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Does Integrated Care Affect Healthcare Utilization in Multi-problem Refugees?

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A history of trauma is common in refugee populations and appropriate treatment is frequently avoided. Using a convenience sample of 64 patients in a Somali primary care clinic, a culture and trauma specific intervention was developed to address retention into appropriate treatment. One goal of the intervention was to improve the rate of engagement in psychotherapy after a mental health referral and to test the effect of psychotherapy on health care utilization using a staged primary care clinical tool. Forty-eight percent of patients given a mental health referral engaged in psychotherapy. Patients engaging in psychotherapy had higher baseline utilization and over 12 months trended towards less emergency room use and more primary care. Our findings suggest that the intervention improved referral and retention in mental health therapy for East African refugee women.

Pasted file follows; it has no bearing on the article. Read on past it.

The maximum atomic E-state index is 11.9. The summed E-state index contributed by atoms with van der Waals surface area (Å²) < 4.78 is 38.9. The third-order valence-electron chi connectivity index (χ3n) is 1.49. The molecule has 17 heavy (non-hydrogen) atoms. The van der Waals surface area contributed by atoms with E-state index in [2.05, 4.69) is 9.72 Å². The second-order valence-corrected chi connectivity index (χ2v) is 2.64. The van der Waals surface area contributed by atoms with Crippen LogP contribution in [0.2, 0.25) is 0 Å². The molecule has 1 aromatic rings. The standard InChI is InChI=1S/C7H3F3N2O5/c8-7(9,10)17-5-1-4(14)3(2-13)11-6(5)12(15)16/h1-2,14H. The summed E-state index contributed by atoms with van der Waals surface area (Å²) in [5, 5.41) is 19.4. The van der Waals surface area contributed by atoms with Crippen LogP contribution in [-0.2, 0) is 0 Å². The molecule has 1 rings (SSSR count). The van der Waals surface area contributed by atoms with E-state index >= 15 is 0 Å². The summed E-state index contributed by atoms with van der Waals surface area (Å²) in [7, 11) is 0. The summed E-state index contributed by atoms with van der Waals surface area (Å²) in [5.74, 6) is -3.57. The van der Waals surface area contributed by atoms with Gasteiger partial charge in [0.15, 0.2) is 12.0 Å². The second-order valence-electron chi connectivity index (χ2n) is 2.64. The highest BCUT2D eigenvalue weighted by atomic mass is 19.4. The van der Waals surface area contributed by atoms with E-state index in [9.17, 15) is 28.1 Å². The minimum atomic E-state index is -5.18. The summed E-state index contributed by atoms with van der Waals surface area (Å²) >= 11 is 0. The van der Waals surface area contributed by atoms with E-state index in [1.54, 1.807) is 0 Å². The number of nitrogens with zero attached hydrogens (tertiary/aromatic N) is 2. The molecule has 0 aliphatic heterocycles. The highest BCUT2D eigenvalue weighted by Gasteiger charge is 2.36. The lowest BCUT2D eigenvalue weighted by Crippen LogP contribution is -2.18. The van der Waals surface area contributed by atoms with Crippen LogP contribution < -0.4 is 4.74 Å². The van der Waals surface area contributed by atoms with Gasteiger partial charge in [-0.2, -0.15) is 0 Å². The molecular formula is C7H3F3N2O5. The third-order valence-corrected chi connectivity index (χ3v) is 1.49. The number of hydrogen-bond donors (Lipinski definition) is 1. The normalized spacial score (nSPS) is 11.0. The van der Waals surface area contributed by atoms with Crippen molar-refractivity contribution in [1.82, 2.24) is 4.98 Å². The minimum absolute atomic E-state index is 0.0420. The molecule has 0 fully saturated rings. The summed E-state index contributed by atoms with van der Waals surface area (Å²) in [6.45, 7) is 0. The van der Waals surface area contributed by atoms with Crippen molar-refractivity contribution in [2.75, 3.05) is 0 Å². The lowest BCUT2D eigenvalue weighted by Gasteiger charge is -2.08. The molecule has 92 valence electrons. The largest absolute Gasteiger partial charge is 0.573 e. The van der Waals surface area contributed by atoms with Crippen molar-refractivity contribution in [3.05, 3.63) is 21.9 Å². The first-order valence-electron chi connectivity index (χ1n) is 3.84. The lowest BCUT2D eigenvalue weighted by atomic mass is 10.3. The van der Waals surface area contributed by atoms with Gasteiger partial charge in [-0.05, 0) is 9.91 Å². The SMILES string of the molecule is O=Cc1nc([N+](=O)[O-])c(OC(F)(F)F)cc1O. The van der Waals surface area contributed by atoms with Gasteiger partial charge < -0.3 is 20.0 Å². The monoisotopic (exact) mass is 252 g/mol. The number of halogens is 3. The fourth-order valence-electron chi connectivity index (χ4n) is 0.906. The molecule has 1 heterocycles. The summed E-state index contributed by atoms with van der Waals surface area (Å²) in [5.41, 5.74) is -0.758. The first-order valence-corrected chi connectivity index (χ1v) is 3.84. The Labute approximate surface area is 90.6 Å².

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Authors received Grant support from Minneapolis Medical Research Foundation.

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Correspondence to Deborah H. Boehm.

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Carol C. White—Retired from Center for Victims of Torture.

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White, C.C., Solid, C.A., Hodges, J.S. et al. Does Integrated Care Affect Healthcare Utilization in Multi-problem Refugees?. J Immigrant Minority Health 17, 1444–1450 (2015).

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  • Refugees
  • Political trauma
  • Integrated care
  • Special populations
  • Primary care